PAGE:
Now I’m just crossing my fingers that they will come out the right color. They’re supposed to be Shirley poppies—nice soft pinks, reds, salmons, and whites. The last time I got this variety to grow, all but one came out bright orange, and I don’t do much orange in my gardens. I ripped them all out (after they bloomed but before they set seed) except the one pink one, and of course it didn’t multiply. Maybe I cursed myself to several years of bad poppy karma?

Yes, there are lots of pleasant new developments in the garden every time I venture outside during this idiotic, flower-strewing month. But there are a few less-pleasant developments as well…
I guess these devilish not-so-dandy-lions were bound to show up sooner or later. But did it have to be so early? And right where I just mulched to prevent them?

I’m also disappointed that no tulips are blooming yet. Yesterday, I pulled out my garden journals from 2005 and 2006 (the last years I tried keeping a journal: in both cases I started out with a bang, then quit by the end of June). Back then, my species tulips were blooming away by now. This year, the buds are just beginning to emerge. I’m not sure what to attribute the difference to, but I am certain they will soon add their rainbow splashes of color to the landscape.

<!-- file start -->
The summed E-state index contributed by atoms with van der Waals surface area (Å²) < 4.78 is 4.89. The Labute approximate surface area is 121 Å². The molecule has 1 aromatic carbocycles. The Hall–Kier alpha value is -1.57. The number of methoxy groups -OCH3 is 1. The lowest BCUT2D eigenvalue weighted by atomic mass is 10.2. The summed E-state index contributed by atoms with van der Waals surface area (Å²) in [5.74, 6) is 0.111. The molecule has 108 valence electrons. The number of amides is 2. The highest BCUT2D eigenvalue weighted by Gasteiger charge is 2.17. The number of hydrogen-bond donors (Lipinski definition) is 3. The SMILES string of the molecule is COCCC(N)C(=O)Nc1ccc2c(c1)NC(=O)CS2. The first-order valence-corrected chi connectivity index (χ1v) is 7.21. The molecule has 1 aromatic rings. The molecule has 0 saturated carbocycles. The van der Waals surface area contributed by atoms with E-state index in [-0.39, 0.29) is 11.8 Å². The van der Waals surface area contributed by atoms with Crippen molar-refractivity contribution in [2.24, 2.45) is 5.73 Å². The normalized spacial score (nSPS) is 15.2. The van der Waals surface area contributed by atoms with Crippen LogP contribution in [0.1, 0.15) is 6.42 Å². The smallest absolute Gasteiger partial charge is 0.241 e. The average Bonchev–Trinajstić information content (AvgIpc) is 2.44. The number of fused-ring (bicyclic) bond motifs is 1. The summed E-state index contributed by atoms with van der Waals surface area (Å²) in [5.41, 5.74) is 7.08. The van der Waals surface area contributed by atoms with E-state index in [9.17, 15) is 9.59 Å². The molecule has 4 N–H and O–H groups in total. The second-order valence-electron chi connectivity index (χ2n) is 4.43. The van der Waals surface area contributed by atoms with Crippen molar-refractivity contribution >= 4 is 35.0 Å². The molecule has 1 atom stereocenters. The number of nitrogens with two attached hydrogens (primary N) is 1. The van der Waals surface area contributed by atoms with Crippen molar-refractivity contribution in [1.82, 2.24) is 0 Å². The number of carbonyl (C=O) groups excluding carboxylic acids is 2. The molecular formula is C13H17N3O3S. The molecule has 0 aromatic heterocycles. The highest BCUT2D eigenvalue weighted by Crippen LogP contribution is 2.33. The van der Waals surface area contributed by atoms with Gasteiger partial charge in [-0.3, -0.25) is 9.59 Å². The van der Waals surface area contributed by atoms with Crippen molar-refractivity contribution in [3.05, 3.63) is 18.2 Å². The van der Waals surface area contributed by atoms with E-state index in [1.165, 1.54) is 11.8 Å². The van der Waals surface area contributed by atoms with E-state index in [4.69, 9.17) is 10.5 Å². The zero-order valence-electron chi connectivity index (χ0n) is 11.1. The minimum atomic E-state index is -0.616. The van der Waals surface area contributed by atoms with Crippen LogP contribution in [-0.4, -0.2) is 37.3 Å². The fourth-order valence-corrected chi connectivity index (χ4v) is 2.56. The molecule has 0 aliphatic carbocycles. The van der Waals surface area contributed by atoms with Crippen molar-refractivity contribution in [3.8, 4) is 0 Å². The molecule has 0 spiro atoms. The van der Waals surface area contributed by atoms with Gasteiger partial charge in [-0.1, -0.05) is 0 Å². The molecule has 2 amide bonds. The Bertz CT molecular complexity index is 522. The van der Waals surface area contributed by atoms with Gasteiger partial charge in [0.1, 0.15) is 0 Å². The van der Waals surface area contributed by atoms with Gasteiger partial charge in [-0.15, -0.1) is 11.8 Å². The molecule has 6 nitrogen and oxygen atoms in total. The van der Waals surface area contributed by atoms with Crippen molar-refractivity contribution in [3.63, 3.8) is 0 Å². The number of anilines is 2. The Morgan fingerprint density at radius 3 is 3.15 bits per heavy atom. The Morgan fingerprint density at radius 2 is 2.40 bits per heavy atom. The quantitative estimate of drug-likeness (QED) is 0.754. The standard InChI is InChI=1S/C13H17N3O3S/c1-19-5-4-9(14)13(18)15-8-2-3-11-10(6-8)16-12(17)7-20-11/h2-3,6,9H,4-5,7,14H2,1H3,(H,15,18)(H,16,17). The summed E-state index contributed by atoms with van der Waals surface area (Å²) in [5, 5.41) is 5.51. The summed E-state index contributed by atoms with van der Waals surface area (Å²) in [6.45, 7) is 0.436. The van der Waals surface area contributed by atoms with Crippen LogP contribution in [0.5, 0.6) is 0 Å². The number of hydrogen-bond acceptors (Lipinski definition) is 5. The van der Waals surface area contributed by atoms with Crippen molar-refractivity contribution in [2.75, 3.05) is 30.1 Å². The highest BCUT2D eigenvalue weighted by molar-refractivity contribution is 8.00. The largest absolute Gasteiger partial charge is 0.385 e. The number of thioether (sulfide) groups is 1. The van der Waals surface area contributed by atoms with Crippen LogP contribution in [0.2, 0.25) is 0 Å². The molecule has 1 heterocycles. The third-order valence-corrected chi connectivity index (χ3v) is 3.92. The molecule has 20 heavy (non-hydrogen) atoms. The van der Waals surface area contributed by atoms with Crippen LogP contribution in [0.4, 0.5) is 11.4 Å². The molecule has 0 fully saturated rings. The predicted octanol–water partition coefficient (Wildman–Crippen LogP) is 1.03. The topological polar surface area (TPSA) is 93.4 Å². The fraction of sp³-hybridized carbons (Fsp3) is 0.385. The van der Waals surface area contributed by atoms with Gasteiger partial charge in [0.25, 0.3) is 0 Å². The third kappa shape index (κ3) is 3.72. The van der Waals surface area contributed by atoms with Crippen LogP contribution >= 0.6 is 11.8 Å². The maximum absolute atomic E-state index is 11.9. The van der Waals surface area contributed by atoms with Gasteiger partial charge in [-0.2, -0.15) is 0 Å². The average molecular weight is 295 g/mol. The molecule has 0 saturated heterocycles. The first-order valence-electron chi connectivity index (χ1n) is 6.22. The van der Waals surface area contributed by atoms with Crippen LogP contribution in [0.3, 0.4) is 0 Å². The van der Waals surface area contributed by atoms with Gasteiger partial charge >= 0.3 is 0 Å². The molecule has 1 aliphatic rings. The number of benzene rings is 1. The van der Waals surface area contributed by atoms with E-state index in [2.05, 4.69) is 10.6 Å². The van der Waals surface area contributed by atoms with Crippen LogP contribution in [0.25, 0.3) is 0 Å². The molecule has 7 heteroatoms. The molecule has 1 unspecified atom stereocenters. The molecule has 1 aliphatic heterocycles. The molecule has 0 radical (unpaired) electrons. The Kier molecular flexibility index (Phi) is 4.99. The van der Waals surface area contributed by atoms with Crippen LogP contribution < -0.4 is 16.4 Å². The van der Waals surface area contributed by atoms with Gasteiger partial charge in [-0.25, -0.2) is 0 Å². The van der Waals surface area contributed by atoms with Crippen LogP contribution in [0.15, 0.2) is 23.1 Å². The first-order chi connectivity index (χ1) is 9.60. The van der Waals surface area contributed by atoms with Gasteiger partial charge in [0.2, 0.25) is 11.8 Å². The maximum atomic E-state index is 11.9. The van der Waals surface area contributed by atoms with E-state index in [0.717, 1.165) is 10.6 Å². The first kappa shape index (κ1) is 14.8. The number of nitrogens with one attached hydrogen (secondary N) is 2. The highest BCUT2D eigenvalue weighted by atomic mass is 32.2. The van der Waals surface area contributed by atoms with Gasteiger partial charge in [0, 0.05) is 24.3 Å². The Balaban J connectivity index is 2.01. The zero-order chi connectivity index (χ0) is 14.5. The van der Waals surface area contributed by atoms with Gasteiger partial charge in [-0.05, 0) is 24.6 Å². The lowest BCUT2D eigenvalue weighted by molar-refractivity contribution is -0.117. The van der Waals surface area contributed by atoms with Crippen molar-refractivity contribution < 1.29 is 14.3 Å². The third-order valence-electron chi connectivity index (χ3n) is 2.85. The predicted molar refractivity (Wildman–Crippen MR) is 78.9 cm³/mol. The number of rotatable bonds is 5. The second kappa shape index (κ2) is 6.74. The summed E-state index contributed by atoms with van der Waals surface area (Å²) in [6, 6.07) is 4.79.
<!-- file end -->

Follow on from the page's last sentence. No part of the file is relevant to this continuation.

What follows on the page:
And then, no doubt, I will be the one babbling and gushing over them like an idiot.

Monday, April 6, 2009

Return to Mulch Mountain

Saturday was the day. One of the big, red trucks of spring came and deposited four yards of beautiful mulch at the end of our driveway. And I couldn’t have asked for a more perfect day either. Sunny, temps in the 50s… I had a great time shoveling, hauling, and spreading the rich, earthy stuff into all the garden beds. I even got one of the Sprouts to help…for about 15 minutes. Photobucket
Sure I’m sore now, but it’s a “good sore,” as they say. And it’s a sore accompanied by a great sense of accomplishment and satisfaction when I think of all the benefits for my flowers—weed deterrence, moisture retention, soil nourishment. It’s worth every ache and pain.

For the past seven or eight years, I’ve been using the free mulch offered by our village’s public works department. It’s ground from all the wood they gather in tree pruning and storm clean-up, as well as from discarded Christmas trees. There’s a three-yard minimum and you pay just $10 per yard for delivery. You can also go any time and pick it up yourself, at no cost. I used to do this all the time before I traded my fuel-slurping SUV for a teeny little gas-sipper. Now I can’t haul enough to make it worth the trip.